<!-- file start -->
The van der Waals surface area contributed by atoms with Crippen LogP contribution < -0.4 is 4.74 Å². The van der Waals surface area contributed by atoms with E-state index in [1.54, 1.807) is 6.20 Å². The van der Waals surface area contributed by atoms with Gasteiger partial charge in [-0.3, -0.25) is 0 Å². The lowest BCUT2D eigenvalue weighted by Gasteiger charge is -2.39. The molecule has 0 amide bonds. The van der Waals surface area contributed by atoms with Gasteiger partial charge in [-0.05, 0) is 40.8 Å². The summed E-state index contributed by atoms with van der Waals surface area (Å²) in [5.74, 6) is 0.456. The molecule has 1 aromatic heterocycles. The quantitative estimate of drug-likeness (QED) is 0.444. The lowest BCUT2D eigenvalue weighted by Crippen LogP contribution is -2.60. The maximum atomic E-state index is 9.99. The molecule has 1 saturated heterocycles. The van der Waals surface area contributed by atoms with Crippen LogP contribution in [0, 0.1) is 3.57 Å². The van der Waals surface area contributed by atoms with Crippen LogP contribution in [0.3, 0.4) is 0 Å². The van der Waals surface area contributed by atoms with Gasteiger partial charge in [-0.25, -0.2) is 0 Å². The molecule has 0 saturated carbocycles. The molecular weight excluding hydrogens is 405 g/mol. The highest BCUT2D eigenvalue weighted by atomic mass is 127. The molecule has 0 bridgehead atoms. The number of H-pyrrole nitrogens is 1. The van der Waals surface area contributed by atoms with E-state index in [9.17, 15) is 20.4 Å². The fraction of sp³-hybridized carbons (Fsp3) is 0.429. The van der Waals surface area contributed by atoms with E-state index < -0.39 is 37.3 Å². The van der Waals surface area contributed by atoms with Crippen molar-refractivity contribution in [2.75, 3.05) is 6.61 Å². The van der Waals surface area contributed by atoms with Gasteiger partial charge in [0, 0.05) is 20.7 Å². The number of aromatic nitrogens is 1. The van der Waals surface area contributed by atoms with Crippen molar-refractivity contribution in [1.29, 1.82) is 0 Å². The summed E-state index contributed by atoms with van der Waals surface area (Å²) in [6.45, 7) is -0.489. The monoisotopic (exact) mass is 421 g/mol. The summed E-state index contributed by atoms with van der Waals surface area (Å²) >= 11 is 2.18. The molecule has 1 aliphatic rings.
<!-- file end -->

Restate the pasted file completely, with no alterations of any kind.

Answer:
The van der Waals surface area contributed by atoms with Crippen LogP contribution < -0.4 is 4.74 Å². The van der Waals surface area contributed by atoms with E-state index in [1.54, 1.807) is 6.20 Å². The van der Waals surface area contributed by atoms with Gasteiger partial charge in [-0.3, -0.25) is 0 Å². The lowest BCUT2D eigenvalue weighted by Gasteiger charge is -2.39. The molecule has 0 amide bonds. The van der Waals surface area contributed by atoms with Gasteiger partial charge in [-0.05, 0) is 40.8 Å². The summed E-state index contributed by atoms with van der Waals surface area (Å²) in [5.74, 6) is 0.456. The molecule has 1 aromatic heterocycles. The quantitative estimate of drug-likeness (QED) is 0.444. The lowest BCUT2D eigenvalue weighted by Crippen LogP contribution is -2.60. The maximum atomic E-state index is 9.99. The molecule has 1 saturated heterocycles. The van der Waals surface area contributed by atoms with Crippen LogP contribution in [0, 0.1) is 3.57 Å². The van der Waals surface area contributed by atoms with Crippen LogP contribution in [0.3, 0.4) is 0 Å². The van der Waals surface area contributed by atoms with Gasteiger partial charge in [-0.25, -0.2) is 0 Å². The molecule has 0 saturated carbocycles. The molecular weight excluding hydrogens is 405 g/mol. The highest BCUT2D eigenvalue weighted by atomic mass is 127. The molecule has 0 bridgehead atoms. The number of H-pyrrole nitrogens is 1. The van der Waals surface area contributed by atoms with E-state index in [9.17, 15) is 20.4 Å². The fraction of sp³-hybridized carbons (Fsp3) is 0.429. The van der Waals surface area contributed by atoms with E-state index < -0.39 is 37.3 Å². The van der Waals surface area contributed by atoms with Crippen molar-refractivity contribution in [2.75, 3.05) is 6.61 Å². The van der Waals surface area contributed by atoms with Gasteiger partial charge in [0, 0.05) is 20.7 Å². The number of aromatic nitrogens is 1. The van der Waals surface area contributed by atoms with Crippen molar-refractivity contribution in [1.29, 1.82) is 0 Å². The summed E-state index contributed by atoms with van der Waals surface area (Å²) in [6.45, 7) is -0.489. The monoisotopic (exact) mass is 421 g/mol. The summed E-state index contributed by atoms with van der Waals surface area (Å²) >= 11 is 2.18. The molecule has 1 aliphatic rings.